RSS

Category Archives: Oh The Things We Say

Dealing with negative comments

This is a video created by Vi Hart, and I know that I’ve been posting a lot of videos lately, but I’ve been struggling with writing and trying to make my stories the way I want them to be and the videos help me.

Anyway, this one is about negative comments, and although she’s talking about comments on YouTube, this can be applied to comments on blogs and even on our own work.

So always remember: you have no power over them that they don’t give you, and most importantly, they have no power over you that you don’t give them. You don’t make things for their approval. You make them because it’s in you to create. So create something. And then share it. Because you are capable of more than you realize.

 

Tags: , , , , , , , , , , , , , , , , ,

Have you heard of Sartalics?

Not too long ago I was complaining about the difficulties of conveying sarcasm in writing. Now I find out three interns are attempting to solve this problem with Sartalics! Sartalics is a reverse italics font, which is just like italics but leaning left instead of right.

To make their campaign known, the interns are gathering a Twitter mob of 10,000 people to simultaneously tweet at tech giants Yahoo, Google, Twitter, Facebook, Microsoft, Tumblr, YouTube and Apple. The tweet “@(company name and person in charge of decisions at said company) needs a sarcasm font style option way more than another layout update! #nosarcasm.” will be sent automatically when the campaign hits 10,000 participants. Last I saw, the Sartalics twitter account had 2,304 followers already.

Let’s all join the twitterblitz for Sartalics!

 

Tags: , , , , , , , , , , , , , , , , , ,

Amas Veritas

Young Sally: “He will hear my call a mile away. He will whistle my favorite song. He can ride a pony backwards.”

Young Gillian: What are you doing?

Young Sally: Summoning up a true love spell called Amas Veritas. “He can flip pancakes in the air. He’ll be marvelously kind. And his favorite shape will be a star. And he’ll have one green eye and one blue.”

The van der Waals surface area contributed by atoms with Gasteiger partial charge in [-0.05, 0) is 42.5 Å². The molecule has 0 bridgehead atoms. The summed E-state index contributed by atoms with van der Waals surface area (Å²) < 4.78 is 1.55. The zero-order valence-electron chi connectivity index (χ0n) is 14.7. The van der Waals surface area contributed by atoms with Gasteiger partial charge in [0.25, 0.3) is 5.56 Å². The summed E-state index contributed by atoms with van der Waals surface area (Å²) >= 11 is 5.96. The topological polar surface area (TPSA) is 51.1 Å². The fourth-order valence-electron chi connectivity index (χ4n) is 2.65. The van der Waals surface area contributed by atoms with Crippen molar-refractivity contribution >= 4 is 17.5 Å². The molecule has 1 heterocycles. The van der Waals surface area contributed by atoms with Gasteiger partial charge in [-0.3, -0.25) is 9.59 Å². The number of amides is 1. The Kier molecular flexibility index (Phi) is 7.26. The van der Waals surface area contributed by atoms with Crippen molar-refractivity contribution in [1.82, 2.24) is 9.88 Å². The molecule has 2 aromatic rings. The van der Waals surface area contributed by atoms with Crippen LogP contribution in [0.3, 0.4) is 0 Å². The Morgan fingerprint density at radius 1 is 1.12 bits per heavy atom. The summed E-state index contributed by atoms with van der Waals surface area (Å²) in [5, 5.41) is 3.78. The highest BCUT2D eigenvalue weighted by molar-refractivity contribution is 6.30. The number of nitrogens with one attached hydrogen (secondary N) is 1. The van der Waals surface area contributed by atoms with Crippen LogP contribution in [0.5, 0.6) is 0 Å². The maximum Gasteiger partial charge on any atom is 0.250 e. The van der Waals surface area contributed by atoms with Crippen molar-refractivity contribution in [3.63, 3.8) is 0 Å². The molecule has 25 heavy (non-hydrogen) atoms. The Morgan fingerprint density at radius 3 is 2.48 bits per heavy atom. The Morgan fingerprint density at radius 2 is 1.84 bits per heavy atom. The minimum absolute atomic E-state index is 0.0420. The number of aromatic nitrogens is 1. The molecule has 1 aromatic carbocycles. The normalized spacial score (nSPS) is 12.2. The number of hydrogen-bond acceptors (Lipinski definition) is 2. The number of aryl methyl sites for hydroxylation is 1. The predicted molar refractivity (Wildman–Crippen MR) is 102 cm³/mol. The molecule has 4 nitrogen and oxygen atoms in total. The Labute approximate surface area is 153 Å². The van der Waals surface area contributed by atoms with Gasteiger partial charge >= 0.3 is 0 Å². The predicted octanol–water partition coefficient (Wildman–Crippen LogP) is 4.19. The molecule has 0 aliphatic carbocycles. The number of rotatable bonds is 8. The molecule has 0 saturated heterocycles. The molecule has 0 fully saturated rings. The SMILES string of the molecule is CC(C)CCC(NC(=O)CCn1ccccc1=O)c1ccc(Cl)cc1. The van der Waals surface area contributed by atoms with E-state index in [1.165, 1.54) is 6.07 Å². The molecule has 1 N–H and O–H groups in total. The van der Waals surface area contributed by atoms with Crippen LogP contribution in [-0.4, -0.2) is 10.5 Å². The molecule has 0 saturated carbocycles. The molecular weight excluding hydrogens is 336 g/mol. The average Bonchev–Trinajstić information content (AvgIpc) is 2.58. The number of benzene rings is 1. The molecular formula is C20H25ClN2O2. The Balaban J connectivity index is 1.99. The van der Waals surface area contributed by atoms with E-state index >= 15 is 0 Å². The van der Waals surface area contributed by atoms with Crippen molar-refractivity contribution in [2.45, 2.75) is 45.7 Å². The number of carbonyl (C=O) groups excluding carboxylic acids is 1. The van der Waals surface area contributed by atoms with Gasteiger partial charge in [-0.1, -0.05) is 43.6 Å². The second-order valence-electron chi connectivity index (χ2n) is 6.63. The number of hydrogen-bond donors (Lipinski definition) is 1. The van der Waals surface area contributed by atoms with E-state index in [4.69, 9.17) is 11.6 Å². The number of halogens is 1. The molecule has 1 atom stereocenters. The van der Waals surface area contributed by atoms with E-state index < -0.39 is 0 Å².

Young Gillian: Thought you never wanted to fall in love.

Young Sally: That’s the point. The guy I dreamed up doesn’t exist. And if he doesn’t exist, I’ll never die of a broken heart.

How many times in our lives do we kid ourselves and avoid going down a certain path thinking we can protect ourselves from getting hurt? And more important, can we? Can we really avoid breaking our hearts? Or are we just breaking them ourselves in the odd chance that someone else would do it?

Life is short. Live it. Jump in head first. Do what scares you the most. No excuses. No regrets.

 

Tags: , , , , , , , , , , , , , , , , , ,

Look! A giant guinea pig!

A day at the zoo with a 4-year-old:

Boy – Look! A giant guinea pig!

Me – Where? (Trying to see what was behind the capybara only to realize that that was the giant guinea pig he was referring to.)

The 120 lb animal now to be known as giant guinea pig.

I guess he’s right, capybaras do look like giant guinea pigs.

I’m not a 2 lb capybara, I swear.

And they are related, so…

 

Tags: , , , , , , , , , ,

Dog-tired after a long day

Today was… Well… You know when you suddenly realize you need to pee so bad you don’t think you’ll make it to the bathroom, then you wonder how could you not know you had to pee, and then you realize it was because you barely had time to consider the possibility? Yep, that was today. At some point during the day I sat down and had a few gulps of diet coke and realized my throat even hurt from drinking it. Yep, I was that thirsty that I had to drink it so fast it even hurt.

Anyhow… It was a great day, nonetheless. Right now I’m so tired I’m not even that hungry. I am, and I know it. Last time I ate was over seven hours ago, so of course I’m hungry by now. But I’m just so tired… I’m thinking of the possibilities and trying to decide which one will require less energy to prepare. That’s indeed very sad. Or funny. One or the other, I’m not sure, I’m too tired to decide anything right now.

Dog-tired. Yep, that seems about right.

Bob Hope once said “You never get tired unless you stop and take time for it.” Maybe that was my mistake, to sit down and allow myself feel tired. But gosh darn it, I am going to take time today to just feel tired. And you know what? I think sometimes it feels pretty good to feel tired after a long day of work.

[Image credit: Greg Westfall]

 

Tags: , , , , , , , , , , ,

Grown-ups & figures. Go figure.

The Little Prince

Photo courtesy of ;Deirdreamer

“Grown-ups love figures. When you tell them that you have made a new friend, they never ask you any questions about essential matters. They never say to you, ‘What does his voice sound like? What games does he love best? Does he collect butterflies?’ Instead, they demand: ‘How old is he? How many brothers has he? How much does he weigh? How much money does his father make?’ Only from these figures do they think they have learned anything about him.”